Nurses approve contract agreement with Michigan Medicine
Nurses represented by the University of Michigan Professional Nurses Council (UMPNC) have ratified a three-year contract with Michigan Medicine.
The competitive employment agreement provides a commitment to patient safety and high-quality care, according to leaders from Michigan Medicine and the UMPNC, which represents the 5,700 registered nurses at U-M hospitals, clinics and other health care facilities.
“This ratification is good news for the entire Michigan Medicine community: our nurses, our patients and all of our staff. We are grateful to all who worked tirelessly to bargain a fair agreement,” said David Spahlinger, M.D., president of the U-M Health System and executive vice dean for clinical affairs of the U-M Medical School.
“Our top priority is to ensure our patients receive the highest quality of care. Our nurses are critical to that goal, and this contract reflects our interest in moving forward together. We believe this agreement will help us retain and recruit excellent nurses.”
The contract includes guidelines for staffing that continue Michigan Medicine’s commitment to excellent patient care, while allowing for flexibility to meet patient needs.
In August, Michigan Medicine was ranked No. 5 in the nation by U.S. News & World Report. These Honor Roll rankings are achieved, in part, by excellent nurse to patient ratios. Michigan Medicine’s ratios are in the top 2 percent of all hospitals in the country.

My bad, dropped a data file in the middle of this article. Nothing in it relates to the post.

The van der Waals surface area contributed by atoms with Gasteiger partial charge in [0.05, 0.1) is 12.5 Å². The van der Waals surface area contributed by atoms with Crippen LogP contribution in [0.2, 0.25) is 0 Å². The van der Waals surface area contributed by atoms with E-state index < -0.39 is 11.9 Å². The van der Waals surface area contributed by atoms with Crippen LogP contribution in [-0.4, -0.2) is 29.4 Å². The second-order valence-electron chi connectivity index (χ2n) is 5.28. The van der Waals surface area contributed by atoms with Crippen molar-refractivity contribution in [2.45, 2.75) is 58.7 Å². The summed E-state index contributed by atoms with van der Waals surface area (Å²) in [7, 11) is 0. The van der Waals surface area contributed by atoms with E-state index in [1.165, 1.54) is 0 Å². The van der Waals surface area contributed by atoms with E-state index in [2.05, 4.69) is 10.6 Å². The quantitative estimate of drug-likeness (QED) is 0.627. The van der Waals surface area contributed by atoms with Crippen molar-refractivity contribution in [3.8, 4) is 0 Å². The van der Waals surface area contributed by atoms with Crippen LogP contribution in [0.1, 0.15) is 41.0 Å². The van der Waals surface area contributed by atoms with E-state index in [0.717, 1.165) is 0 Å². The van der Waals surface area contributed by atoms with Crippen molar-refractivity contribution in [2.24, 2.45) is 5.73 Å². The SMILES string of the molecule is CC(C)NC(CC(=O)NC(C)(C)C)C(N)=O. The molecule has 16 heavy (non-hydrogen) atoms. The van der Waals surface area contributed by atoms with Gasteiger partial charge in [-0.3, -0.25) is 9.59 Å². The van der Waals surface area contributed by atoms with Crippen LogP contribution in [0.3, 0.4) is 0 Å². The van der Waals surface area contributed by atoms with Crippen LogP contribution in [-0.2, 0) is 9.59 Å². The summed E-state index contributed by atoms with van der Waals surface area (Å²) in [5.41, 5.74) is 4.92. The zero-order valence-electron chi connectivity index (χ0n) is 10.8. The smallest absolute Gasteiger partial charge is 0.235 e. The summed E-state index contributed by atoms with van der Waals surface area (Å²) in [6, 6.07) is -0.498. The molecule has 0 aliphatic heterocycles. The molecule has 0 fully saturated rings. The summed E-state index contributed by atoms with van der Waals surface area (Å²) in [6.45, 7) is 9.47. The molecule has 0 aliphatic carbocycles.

The contract includes salary raises of 3 to 4 percent, representing an increase from the past four years when those increases were about 1 percent.
The contract also includes:
- Increased funding for tuition reimbursement and professional development that will ensure maintenance of nursing Magnet status, the highest honor in nursing granted to about 6 percent of U.S. hospitals
- Maintenance of current health insurance and retirement benefits
- Changes to eliminate payroll system inaccuracies
- Reductions in mandatory overtime
- Paid maternal/parental leave program that includes six weeks of paid leave for physiological recovery from birth of a child and six weeks of paid parental leave to employees after a birth, adoption or foster care and guardianship, which matches benefits recently granted to non-union university employees
Michigan Medicine will continue to work with the UMPNC in implementing the new contract.
“Over the months of bargaining, we stressed our support and respect for nurses and worked to resolve workplace issues that needed improvement,” Spahlinger said. “This is a significant milestone, and we look forward to working with our nurses as we continue our efforts to bring the best healthcare possible to our patients and communities across the state.”